Publishing is a highly competitive industry. The software industry is no less so, and a few names dominate the publishing software industry. One of these—Quark—has made a move that enables more flexibility for publishers today. Quark, a provider of desktop publishing and publishing software, has extended the capabilities of Quark Publishing System 8 (QPS 8) to include support for both QuarkXPress and Adobe InDesign.
This is the latest in a series of announcements by Quark. On September 24, 2008, the company simultaneously released Quark Publishing System 8, QuarkCopyDesk 8, and QuarkXPress Server 8. With this release, Quark’s enterprise solutions became fully compatible with QuarkXPress 8. It also set the stage for the news of what the company believes will be a publishing breakthrough. On October 27, at the Graph Expo in Chicago, Illinois, Quark announced the news of its new plug-in that allows users to work in both Adobe InDesign and Quark QPS to achieve their publishing goals.
This plug-in eliminates the barrier between workflows and allows publishers to broaden their layout horizons. According to Joshua Duhl, director of product marketing for Quark, "We are now saying it doesn't matter what lay out tool you have. You can use tools together to manage and ensure the workflow process." The plug-in integration process comes in two steps and takes only minutes. The plug-in in InDesign gives you the QPS menu as well as an extension for QPS that allows both workflow systems to be accessed concurrently. Publishers "want to be able to manage a hybrid workflow. We are allowing companies to work the way they want with the infrastructure that they have," says Duhl.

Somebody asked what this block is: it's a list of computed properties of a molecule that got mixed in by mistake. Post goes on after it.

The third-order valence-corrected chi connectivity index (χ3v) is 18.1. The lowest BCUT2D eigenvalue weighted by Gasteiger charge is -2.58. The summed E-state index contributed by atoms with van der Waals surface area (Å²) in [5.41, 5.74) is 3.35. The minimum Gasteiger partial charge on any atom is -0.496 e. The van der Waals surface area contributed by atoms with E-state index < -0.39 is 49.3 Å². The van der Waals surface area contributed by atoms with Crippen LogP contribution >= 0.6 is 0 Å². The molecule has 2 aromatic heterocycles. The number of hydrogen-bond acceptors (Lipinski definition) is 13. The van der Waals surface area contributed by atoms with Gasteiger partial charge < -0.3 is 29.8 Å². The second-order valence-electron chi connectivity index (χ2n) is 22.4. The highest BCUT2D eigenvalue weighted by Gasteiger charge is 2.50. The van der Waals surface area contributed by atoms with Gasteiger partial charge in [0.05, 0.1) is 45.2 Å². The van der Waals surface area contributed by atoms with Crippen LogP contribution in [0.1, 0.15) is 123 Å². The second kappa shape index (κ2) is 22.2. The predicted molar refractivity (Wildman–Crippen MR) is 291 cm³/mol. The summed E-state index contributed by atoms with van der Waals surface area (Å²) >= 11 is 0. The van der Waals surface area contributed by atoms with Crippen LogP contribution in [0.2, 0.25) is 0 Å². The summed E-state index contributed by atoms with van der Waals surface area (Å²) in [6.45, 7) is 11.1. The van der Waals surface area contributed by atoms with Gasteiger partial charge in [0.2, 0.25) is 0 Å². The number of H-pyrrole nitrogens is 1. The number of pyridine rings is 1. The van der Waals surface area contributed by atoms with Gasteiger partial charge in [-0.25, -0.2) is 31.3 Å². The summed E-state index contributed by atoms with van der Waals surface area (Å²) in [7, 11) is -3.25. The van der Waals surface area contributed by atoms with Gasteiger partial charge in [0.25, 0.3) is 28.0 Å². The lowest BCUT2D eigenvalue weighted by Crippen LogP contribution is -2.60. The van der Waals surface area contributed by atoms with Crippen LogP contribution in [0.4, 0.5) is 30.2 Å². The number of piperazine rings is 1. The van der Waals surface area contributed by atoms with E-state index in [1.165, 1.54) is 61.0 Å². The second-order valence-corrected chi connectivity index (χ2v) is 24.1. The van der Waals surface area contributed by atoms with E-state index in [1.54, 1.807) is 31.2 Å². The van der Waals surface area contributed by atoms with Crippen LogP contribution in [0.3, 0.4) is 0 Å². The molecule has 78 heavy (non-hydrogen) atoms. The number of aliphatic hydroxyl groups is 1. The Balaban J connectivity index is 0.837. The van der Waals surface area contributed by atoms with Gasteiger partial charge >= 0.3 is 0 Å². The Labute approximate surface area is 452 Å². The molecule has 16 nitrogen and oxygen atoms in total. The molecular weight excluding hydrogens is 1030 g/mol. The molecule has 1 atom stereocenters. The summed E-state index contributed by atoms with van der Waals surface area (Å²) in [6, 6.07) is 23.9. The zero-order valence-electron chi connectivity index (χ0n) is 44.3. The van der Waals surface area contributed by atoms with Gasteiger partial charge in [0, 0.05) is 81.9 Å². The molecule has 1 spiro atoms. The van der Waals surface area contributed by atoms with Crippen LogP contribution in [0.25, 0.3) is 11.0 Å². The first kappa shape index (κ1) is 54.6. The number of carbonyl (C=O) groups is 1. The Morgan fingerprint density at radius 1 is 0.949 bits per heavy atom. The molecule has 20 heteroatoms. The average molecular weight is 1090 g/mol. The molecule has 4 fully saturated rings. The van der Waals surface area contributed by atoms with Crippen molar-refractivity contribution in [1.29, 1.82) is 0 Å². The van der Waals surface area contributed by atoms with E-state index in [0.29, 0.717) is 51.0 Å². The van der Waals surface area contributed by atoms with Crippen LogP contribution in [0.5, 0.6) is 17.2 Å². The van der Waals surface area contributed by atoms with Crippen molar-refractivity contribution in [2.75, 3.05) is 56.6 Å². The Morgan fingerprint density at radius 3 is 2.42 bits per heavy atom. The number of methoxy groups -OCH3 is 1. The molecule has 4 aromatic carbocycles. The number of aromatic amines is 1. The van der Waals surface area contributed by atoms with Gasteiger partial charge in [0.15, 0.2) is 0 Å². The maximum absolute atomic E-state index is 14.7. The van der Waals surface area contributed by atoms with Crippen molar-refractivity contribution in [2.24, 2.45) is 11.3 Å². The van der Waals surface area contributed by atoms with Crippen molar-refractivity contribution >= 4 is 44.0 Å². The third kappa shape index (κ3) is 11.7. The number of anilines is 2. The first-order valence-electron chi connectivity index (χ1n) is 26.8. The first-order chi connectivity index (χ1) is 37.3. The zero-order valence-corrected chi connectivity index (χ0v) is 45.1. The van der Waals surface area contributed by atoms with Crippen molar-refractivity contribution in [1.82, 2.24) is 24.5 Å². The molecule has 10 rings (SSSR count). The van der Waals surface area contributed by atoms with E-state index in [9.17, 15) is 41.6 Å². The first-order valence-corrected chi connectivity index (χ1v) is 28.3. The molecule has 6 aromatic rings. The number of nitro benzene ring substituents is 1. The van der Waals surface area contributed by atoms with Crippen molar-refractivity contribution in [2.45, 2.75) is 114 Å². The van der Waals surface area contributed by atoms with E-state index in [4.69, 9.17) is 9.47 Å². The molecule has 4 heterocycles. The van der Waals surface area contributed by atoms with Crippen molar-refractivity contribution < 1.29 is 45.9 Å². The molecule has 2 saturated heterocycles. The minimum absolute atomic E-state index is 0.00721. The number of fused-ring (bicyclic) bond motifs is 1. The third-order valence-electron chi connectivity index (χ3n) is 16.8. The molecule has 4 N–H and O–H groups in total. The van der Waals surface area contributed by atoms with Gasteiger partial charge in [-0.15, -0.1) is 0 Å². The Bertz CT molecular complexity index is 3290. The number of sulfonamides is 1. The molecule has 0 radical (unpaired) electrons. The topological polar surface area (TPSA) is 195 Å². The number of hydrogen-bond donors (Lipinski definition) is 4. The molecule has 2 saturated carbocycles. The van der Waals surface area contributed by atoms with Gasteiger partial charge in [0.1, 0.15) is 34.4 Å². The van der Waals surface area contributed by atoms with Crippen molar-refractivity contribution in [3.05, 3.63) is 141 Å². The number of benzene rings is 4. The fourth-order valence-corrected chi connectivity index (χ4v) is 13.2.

Designers using InDesign can now perform the same tasks they would generally do if using QPS from within QuarkXPress. From InDesign, they can search the QPS repository for assets based on metadata or full text, check-out articles or other assets, drag and drop them into InDesign layouts, check assets into (or back into) QPS from InDesign, and get notifications within InDesign of updated work or changes to assets, files, articles, or geometry layouts. A writer using Adobe InCopy can accomplish similar duties with the QPS extension. Duhl explains, "you can imagine scenarios in which a designer or copy editor is working in the respective tool and wants to do one or more of these function in some sequence. From QPS, we can allocate and track projects to different designers or copy editors using either InDesign and InCopy or QuarkXPress and QuarkCopyDesk from one workflow system." The ability to automate the routing of projects from both applications in one workflow increases workflow efficiency gives designers, copyeditors, and writers alike the room to develop their creative prowess.
How will this expanded offering impact the publishing world on a larger scale? Melissa Webster, program vice president, Content & Digital Media Technologies at IDC, explains "for customers that have both InDesign and Quark users, up until now they've had to live with totally separate workflow systems when they want to work at the component level, in a more collaborative work style." With component based workflow systems companies can evade the dangers of working with a file-based workflow system, such as passing files back and forth through email or negotiating with different program versions, and instead focus on achieving the best possible results.
With everything publishing professionals have to worry about during the publishing process, it should be extremely helpful to have a program that allows them the freedom to use different components and work with other employees in tandem. "Component-based workflows provide compelling productivity benefits for the design team, as they enable teams to work on projects in parallel," says Webster. "At the same time, companies want to leverage their designers' existing training and tooling. There hasn't been a component-based workflow alternative for mixed shops that use both InDesign and Quark, up to now." With the Quark QPS extension, publishers are no longer constricted by a workflow system that dictates which page-layout and design application they have to use. Instead, they can break free and decide their owning publishing path.